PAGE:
Page 3 of 3   <      

E-Mails Reveal Abramoff Requests, Contacts

The Saginaw used the Chao photo, the commission appointment and photos they took with Bush at the White House to boast on their internal Web site about the high-level Washington access that Abramoff's team had won.

Labor officials confirmed that Chao attended the reception at Norquist's home. But they said they do not know who recommended Kahgegab to be appointed in May 2003 to the U.S. Native American Employment and Training Council. The department sought to remove the chief a year later after he lost a tribal election, documents show.

"This is one of hundreds of advisory appointments that are sent forward by agencies within the department for front office signoff," said a department spokesman, David James.

ATR's Kartch suggested Chao's contact with the Saginaw at Norquist's home was incidental. "ATR does many receptions for supporters. There were dozens of people in attendance that evening. This event was not organized specifically for any person, but was rather a widely attended general event," he said.

Norquist did make a special effort _ at Abramoff's request _ to introduce a British businessman and an African dignitary to Rove at another ATR event in summer 2002.

Abramoff bluntly told Norquist he was asking the African dignitary for a $100,000 donation to ATR and suggested the introduction to Rove might help secure the money.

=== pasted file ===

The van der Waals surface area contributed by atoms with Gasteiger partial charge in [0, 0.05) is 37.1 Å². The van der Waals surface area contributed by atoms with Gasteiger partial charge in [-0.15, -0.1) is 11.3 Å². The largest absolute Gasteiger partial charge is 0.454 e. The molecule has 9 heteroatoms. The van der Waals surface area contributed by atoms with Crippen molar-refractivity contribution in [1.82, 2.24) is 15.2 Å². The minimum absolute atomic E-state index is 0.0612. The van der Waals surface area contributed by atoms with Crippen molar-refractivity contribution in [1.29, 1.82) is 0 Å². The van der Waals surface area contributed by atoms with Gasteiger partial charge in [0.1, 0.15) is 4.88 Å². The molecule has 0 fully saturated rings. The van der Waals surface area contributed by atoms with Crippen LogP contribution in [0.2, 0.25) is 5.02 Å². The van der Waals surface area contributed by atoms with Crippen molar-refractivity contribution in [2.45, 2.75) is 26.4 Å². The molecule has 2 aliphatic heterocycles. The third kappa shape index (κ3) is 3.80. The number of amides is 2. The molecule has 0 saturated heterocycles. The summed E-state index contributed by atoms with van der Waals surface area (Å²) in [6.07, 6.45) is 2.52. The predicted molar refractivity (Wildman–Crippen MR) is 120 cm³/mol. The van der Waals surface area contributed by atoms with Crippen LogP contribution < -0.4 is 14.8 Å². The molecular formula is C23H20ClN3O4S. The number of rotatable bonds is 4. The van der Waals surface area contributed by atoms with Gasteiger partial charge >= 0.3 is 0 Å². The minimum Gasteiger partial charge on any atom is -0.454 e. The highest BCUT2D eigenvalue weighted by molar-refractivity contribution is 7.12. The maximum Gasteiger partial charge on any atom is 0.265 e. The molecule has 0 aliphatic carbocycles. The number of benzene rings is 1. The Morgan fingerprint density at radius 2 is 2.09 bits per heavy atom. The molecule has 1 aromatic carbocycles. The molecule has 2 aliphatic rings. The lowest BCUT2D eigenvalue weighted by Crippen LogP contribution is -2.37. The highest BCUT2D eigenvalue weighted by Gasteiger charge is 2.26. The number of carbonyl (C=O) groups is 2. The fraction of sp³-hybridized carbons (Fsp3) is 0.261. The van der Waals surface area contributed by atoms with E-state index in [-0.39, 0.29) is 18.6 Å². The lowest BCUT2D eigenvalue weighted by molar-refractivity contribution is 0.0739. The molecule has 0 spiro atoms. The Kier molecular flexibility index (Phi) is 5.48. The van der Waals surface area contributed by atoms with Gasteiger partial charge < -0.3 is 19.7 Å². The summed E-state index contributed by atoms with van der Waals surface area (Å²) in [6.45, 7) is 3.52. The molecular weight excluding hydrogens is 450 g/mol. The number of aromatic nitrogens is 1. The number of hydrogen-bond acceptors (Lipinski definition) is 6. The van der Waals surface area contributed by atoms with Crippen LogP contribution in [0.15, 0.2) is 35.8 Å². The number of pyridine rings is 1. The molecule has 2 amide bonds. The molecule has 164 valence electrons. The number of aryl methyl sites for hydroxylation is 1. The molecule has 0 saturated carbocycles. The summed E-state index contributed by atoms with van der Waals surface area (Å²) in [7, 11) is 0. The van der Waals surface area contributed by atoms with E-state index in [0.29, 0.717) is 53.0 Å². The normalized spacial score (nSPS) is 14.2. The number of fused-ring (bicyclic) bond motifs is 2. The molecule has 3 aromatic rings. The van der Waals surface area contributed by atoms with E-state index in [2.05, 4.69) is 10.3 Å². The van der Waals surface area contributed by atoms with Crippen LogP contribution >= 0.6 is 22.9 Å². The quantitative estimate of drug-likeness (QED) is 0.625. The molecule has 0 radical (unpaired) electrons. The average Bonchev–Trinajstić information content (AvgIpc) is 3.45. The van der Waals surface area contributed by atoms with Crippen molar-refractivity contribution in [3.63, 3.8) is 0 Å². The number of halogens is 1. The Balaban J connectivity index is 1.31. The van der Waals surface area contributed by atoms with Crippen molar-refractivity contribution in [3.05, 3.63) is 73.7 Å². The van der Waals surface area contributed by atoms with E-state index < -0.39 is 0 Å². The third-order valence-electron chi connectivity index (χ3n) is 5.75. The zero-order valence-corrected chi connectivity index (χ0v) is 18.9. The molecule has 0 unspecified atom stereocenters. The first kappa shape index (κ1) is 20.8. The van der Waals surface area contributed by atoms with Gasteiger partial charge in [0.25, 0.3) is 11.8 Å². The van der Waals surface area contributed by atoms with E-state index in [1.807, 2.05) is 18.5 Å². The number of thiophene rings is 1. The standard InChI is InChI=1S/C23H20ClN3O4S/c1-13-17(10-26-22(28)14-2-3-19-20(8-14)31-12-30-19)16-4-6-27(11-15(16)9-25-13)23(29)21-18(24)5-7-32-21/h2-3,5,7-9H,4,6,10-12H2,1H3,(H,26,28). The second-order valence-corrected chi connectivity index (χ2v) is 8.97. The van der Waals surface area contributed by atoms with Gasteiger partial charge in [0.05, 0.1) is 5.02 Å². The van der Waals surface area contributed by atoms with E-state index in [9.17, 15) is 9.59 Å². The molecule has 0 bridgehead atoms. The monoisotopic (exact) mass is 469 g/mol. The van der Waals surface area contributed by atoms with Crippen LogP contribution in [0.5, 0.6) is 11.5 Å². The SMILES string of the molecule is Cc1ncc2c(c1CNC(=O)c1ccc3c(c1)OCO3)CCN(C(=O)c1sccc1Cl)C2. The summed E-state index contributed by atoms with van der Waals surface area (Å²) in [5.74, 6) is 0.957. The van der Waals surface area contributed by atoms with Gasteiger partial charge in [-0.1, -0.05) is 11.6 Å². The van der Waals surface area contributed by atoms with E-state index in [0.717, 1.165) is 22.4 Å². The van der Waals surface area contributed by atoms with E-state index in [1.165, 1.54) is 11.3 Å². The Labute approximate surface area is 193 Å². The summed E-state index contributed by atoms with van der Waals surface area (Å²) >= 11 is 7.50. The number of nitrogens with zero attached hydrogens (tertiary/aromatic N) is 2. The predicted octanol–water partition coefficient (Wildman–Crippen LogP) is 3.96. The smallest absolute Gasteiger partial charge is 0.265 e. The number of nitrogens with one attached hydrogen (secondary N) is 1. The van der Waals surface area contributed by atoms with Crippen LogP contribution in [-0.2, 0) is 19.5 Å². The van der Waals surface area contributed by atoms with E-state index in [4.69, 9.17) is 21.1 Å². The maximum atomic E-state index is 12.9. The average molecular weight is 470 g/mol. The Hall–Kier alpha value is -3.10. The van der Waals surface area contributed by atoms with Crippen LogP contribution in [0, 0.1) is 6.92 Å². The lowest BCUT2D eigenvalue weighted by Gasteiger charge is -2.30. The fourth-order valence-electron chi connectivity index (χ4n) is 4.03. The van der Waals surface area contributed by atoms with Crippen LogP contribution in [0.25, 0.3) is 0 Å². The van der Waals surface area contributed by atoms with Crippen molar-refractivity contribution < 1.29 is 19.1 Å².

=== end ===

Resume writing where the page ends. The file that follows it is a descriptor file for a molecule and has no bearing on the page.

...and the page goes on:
"I have asked them for $100K for ATR," Abramoff wrote Norquist in July 2002. "If they come I'll think we'll get it. If he is there, please go up to him (he'll be African) and welcome him."

Norquist obliged.

"I am assuming this is very important and therefore we are making it happen," the GOP activist wrote back, promising to introduce the two foreigners as well as a Saginaw tribal official to Rove that night.

A day later, an ecstatic Abramoff sent an e-mail thanking Norquist for "accommodating" the introductions. "I spoke with the ambassador today and he is moving my ATR request forward," the lobbyist wrote, referring to the donation.

Kartch confirmed Norquist invited the foreigners to the ATR event, but Kartch said the group never asked for, expected or received the $100,000.

It was not the first time that Abramoff sought ATR donations in connection with lobbying business. E-mails dating to 1995 show Abramoff solicited donations from clients to Norquist's group as part of lobbying efforts.

"I spoke this evening with Grover," Abramoff wrote in an October 1995 e-mail outlining how Norquist and his group could help a client on a matter before Congress.

Abramoff wrote that the lobbying help he was seeking from Norquist's group was "perfectly consistent" with ATR's position but that Norquist nonetheless wanted a donation to be made.

"He said that if they want the taxpayer movement, including him, involved on this issue and anything else which will come over the course of the year or so, they need to become a major player with ATR. He recommended that they make a $50,000 contribution to ATR," the lobbyist wrote.

Abramoff cautioned one of his colleagues that the donation needed to be "kept discreet."

"We don't want opponents to think that we are trying buy the taxpayer movement," he said.

Kartch denied that anyone at ATR asked Abramoff for the money. "ATR is not responsible for comments by Jack Abramoff to third parties," he said.


<          3

© 2006 The Associated Press